“We are here to strengthen our unity and focus on what unites us and rise above what is trying to divide us,” Ghalib said. “We have so much in common. We are here to open a new page, build new channels of communication. We can learn about each other.”
Bernadette Smith, ethnic vice chair with the Michigan GOP, told the audience that the meeting is a “history maker,” and she framed the clash with Democrats as a battle against evil.
“We don’t want to see the things that the left is trying to put on all of us,” Smith said. “As we join forces together … I think we can take down what the enemy is trying to do to us.”
Flynn, 64, spoke for more than an hour and a half and often complimented Ghalib’s character, saying he’s “really sharp” and has a bright future.
Flynn claimed liberals were indoctrinating children and trying to control “how our children think and how they act.” He falsely claimed the disputed LGBTQ+ books were “pornography.”
“The forces that are against us are very real,” he said. “They will crush you, and they will come down and say this is how you are going to live.”
Flynn urged the Muslim leaders to act now before it’s too late.
“If we don’t do that, we’re going to lose our country,” Flynn said. “We are this close to having something that is not even recognizable as the United States of America anymore. That has nothing to do with demographics. It’s about the rule of law.”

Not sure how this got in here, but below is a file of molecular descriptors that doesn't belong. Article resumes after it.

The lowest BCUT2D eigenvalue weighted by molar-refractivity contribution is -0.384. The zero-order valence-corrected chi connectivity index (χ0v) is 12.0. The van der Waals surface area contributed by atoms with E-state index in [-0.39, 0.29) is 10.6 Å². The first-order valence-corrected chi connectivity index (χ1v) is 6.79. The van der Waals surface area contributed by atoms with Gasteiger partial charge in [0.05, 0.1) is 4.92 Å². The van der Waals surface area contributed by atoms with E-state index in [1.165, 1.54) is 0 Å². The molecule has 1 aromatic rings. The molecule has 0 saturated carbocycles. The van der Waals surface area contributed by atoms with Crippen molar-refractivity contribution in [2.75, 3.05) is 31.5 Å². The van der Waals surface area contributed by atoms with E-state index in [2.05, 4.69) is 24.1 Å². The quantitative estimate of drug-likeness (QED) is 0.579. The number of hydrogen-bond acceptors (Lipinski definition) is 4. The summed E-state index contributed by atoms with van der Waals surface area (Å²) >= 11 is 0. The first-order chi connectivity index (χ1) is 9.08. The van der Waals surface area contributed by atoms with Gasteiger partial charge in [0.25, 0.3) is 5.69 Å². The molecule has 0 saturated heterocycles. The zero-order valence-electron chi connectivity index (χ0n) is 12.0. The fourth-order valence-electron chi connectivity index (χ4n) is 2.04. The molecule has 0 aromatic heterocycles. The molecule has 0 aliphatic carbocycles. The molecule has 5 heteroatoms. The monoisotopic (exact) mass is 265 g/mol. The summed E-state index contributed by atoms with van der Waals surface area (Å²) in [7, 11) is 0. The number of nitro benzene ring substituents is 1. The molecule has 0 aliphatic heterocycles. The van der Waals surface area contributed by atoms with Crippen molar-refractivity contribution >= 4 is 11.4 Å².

As preposterous as Flynn’s claims were, no one in the audience questioned the veracity of his allegations when he opened the meeting to the audience. Several Muslims, though, asked about his past statements on Islam and his connections to Trump.
Ahmed Ghanim, co-founder of the Metro Detroit Political Action Network, a group that was created to fight against social, environmental, and racial injustice after Trump was elected, told Flynn that he had organized “protests against [Flynn’s] comments in the past.” But, Ghanim said, Muslims and Republicans are now fighting for a common cause.
“You said all cultures are not morally equivalent. You said Islam was a cancer. In 2015 you said you were at war with Islam for a decade,” Ghanim said. “I don’t expect you to change how you view Islam or Muslims. Working in a coalition is different than loving each other because it’s not a romantic relationship. It’s a political coalition we are forming here.”
Ghanim said he was worried that Trump’s influence will “make Michigan lose the election as what happened last time.”
Flynn then launched into a rant about the 2020 election being rigged.